In the neighborhood of HollyWatts in Los Angeles, dance allows a shift from existing as bodies presented as sites of threat and extinction to sources of spiritual empowerment. Clowning and Krump dancers—their subjectivity and their dancing bodies—negotiate survival from trauma and socioeconomic marginalization. I argue that the dancers’ performances act as embodied narratives of “re-membering in the flesh.” The performance acts as a spiritual retrieval and re-integration of traumatic memories and afflictions into memory through the body. Choreography and quotes from dancers support the claim that Krump and Clowning is “re-membering in the flesh” that enacts self-worth, self-defined ...


The New White Moderate: Bearing Witness To The Differend Of Race, Ethan T. Ashley Jan 2019

The New White Moderate: Bearing Witness To The Differend Of Race, Ethan T. Ashley

Honors Theses

As Frantz Fanon demonstrates in his text, Black Skin, White Masks, Sartrean existentialism fails to account for differences in racialized existence. Quite simply, the notion that “existence precedes essence” is reversed in the case of the black subject; he/she is living in a world that has rendered the black subject subservient to a predetermined essence. Ultimately, the fact that the white subject exists and may freely determine his/her essence while the black subject may not further demonstrates this gap or a chasm between black and white subjects that calls for further examination. In the first chapter, I will ...


Becoming Ourselves: Black Women’S Autobiographical Interrogation Of Tropes Of Identity, Christina L. Duncan Jan 2019

Becoming Ourselves: Black Women’S Autobiographical Interrogation Of Tropes Of Identity, Christina L. Duncan

Senior Projects Spring 2019

A central premise of this project is that Black female identity has historically been seen as a fixed identity. Much of the imposed rigidity on Black female identity has been informed by conservative strategies for survival. Such conservative strategies include respectability politics, as racial leaders have found utility in upholding the principle that if they or others work hard, they can uphold the race. Only by maintaining these standards of respectability have Black women been deemed as worthy and able to uphold and reinforce positive images of Blackness. Many of the stories written by Black women generally fall into the ...


Philadelphia 1772 Tax List (Complete) Matched With 1775 Constables Returns, Billy G. Smith, Gary B. Nash Dec 2018

Philadelphia 1772 Tax List (Complete) Matched With 1775 Constables Returns, Billy G. Smith, Gary B. Nash

The Magazine of Early American Datasets (MEAD)

This dataset contains Everyone on THE 1772 TAX LIST FOR PHILADELPHIA (10 WARDS) & Suburbs (NORTHERN LIBERTIES AND SOUTHWARK). Also included is information from “matching” taxpayers with a sample of 50% of the 1775 Constables Return from Philadelphia. Added to the 1772 tax list is information for taxpayers who also received assistance from various agencies for whom records are still extant. (Project 50)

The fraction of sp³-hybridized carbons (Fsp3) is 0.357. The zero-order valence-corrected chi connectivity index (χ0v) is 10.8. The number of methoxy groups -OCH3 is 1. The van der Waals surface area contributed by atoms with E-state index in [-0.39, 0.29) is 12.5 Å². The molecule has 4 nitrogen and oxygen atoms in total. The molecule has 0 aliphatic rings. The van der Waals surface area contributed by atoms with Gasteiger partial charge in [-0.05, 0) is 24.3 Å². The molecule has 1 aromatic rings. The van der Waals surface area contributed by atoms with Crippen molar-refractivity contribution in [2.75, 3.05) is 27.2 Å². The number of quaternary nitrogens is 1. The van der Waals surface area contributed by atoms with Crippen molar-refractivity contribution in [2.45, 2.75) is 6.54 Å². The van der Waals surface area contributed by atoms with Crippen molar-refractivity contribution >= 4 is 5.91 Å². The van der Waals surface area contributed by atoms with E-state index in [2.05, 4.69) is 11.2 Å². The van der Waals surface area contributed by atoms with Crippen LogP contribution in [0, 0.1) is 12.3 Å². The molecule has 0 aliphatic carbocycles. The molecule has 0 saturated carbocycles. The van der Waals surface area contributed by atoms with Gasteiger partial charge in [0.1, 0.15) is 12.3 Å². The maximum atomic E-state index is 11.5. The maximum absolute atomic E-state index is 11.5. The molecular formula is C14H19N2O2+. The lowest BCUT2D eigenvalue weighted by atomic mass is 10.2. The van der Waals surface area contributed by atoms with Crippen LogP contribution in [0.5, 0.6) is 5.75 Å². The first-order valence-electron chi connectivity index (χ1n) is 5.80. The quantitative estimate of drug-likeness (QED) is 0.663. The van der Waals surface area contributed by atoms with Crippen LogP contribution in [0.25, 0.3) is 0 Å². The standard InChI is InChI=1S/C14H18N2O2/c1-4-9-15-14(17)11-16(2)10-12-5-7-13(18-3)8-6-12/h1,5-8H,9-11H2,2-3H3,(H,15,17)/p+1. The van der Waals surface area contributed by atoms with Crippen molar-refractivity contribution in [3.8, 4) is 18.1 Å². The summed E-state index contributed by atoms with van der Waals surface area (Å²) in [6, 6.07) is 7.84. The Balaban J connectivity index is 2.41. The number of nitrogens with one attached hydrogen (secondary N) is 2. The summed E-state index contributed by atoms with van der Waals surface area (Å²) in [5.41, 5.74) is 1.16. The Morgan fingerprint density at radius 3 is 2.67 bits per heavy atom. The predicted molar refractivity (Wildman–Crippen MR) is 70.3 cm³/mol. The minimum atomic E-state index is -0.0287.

Trapped In The Mouse House: How Disney Has Portrayed Racism And Sexism In Its Princess Films, Jessica L. Laemle Oct 2018

Trapped In The Mouse House: How Disney Has Portrayed Racism And Sexism In Its Princess Films, Jessica L. Laemle

Student Publications

This paper analyzes the history of one of the most popular entertainment companies in the world, Disney. Through the discussion of multiple princess films, from the beginning of Disney to the more current films, I analyze the ongoing racism and sexism that is presented in these timeless Disney films. I will discuss the implications that this racism and sexism has on the children who view these films and what responsibility Disney has as a worldwide company in terms of what it displays to its audience.


Wakanda: A Visual Study In Structural And Surface Textile Design Via The Black Panther Movie, Eulanda A. Sanders Jan 2018

Wakanda: A Visual Study In Structural And Surface Textile Design Via The Black Panther Movie, Eulanda A. Sanders

International Textile and Apparel Association (ITAA) Annual Conference Proceedings

The phenomenon of The Black Panther, the movie, the first 2018 release of the Marvel Comics cinematic franchise, has grossed $631 million as of March 25th, 2018 (Rubin, 2018). The movie, branded as a cultural phenomenon, creating a sense of pride among Black people globally, is also a visual feast for textile artists and designers. Throughout the move, the characters are swathed in a variety of textiles created via various structural and surface textile design techniques. The costume design team, led by Ruth E. Carter, not only created a visual menagerie of apparel that harkened back to textile techniques ...


Black Gay Genius Interview With Lisa C. Moore, Shawn(Ta) Smith-Cruz Jan 2014

Black Gay Genius Interview With Lisa C. Moore, Shawn(Ta) Smith-Cruz

Publications and Research

An interview with the publisher of Redbone Press, the small press, black lesbian owned and operated, that republished the archival material of Joseph Beam, excavating the work of the gay black male icon and writer of Brother to Brother and In the Life.